Content curation: Put your own stamp on it

Storify, perhaps better than any other social media tool, allows for content curation. But given the way the service works—users gather tweets, Facebook posts and other web content to tell their stories—it begs the question: Is curation journalism?

While most content on the Internet is indeed publicly available, that does not mean all content may be used freely. Despite the fact “private” content may be uncovered, not all information legally falls within the Internet’s public domain.

I’m going to stick to Twitter for the sake of this blog post, as it’s the social media platform I see most often on Storify and the one I think offers the most to the medium.

It would not be useful limit curation to verified accounts, as that takes away one of the most unique elements of Twitter: Everyone has a voice; an Average Joe could break a story before a national reporter.

However, if you’re using a non-verified public source, be a journalist and do some digging. Check out the user’s bio and tweets to make sure it’s a real account. Staci Baird would offer the same advice.

Robert Quigley, a journalism professor at the University of Texas, compiled a series of Billy Baker’s tweets and turned them into a Storify. Here’s the thing: Save for one tweet from a boy named George, all of these tweets could be found on Baker’s timeline. The only context Quigley adds—the only “storytelling” done on his behalf, other than compiling the tweets—include a note to the fact Baker’s tweets are a follow-up to a Boston Globe story by Baker, and the link to that story.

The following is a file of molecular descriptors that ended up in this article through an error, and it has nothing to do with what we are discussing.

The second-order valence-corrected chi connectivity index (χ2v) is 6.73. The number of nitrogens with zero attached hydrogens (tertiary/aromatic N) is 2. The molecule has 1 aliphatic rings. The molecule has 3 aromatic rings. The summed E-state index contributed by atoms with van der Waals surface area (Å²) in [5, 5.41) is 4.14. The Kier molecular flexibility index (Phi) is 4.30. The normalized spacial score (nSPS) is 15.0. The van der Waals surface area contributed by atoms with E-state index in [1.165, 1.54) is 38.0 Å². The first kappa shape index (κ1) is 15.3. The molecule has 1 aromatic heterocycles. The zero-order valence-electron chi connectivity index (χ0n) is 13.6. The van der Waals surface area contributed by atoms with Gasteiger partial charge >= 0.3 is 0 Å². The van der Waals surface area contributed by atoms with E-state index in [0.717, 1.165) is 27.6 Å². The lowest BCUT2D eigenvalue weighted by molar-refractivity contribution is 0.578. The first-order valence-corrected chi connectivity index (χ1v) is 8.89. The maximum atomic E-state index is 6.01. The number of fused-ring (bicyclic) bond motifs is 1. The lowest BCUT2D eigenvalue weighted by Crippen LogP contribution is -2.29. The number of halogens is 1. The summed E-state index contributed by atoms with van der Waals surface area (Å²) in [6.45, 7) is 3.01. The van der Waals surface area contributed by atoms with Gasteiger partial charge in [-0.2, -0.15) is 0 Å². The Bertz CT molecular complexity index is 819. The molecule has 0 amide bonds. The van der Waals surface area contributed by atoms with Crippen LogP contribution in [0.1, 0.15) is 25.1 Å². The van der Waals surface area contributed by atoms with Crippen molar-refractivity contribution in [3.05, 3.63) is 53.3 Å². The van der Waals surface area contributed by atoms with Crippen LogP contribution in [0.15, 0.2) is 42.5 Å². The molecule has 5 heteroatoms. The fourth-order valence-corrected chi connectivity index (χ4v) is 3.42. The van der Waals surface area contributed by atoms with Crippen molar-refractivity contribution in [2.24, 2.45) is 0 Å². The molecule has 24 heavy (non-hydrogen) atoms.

Quigley presumably made the Storify simply to make Baker’s tweet-series story readily available in the future. I remember sitting in the library a couple months back when tweets about Baker’s story began to fill my timeline. All of them gave the same instruction: Go read the @billy_baker timeline.

So I did, and it was well worth my time. Among a number of far more meaningful takeaways, it gave me the perspective and motivation I needed to buckle down and crank out a term paper.

My academic achievement, however, is not the subject of this blog post.

Back to content curation: It is not necessarily journalism. Quigley’s Storify, as thankful as I am that he made it, is not journalism—not in my view, at least. There simply isn’t enough of Quigley’s own creation on the page for me to consider it journalism. Again, Baird’s first rule in using Storify is to offer context (http://storify.com/girljournalist/stacis-rules-for-storify).

Steve Fox’s Storify, on the other hand, features both commentary and tweets from Fox himself; the Storify provides a critique on how to report during breaking news situations.

That’s my take, but maybe I’m being too hard on Quigley. What do you think?

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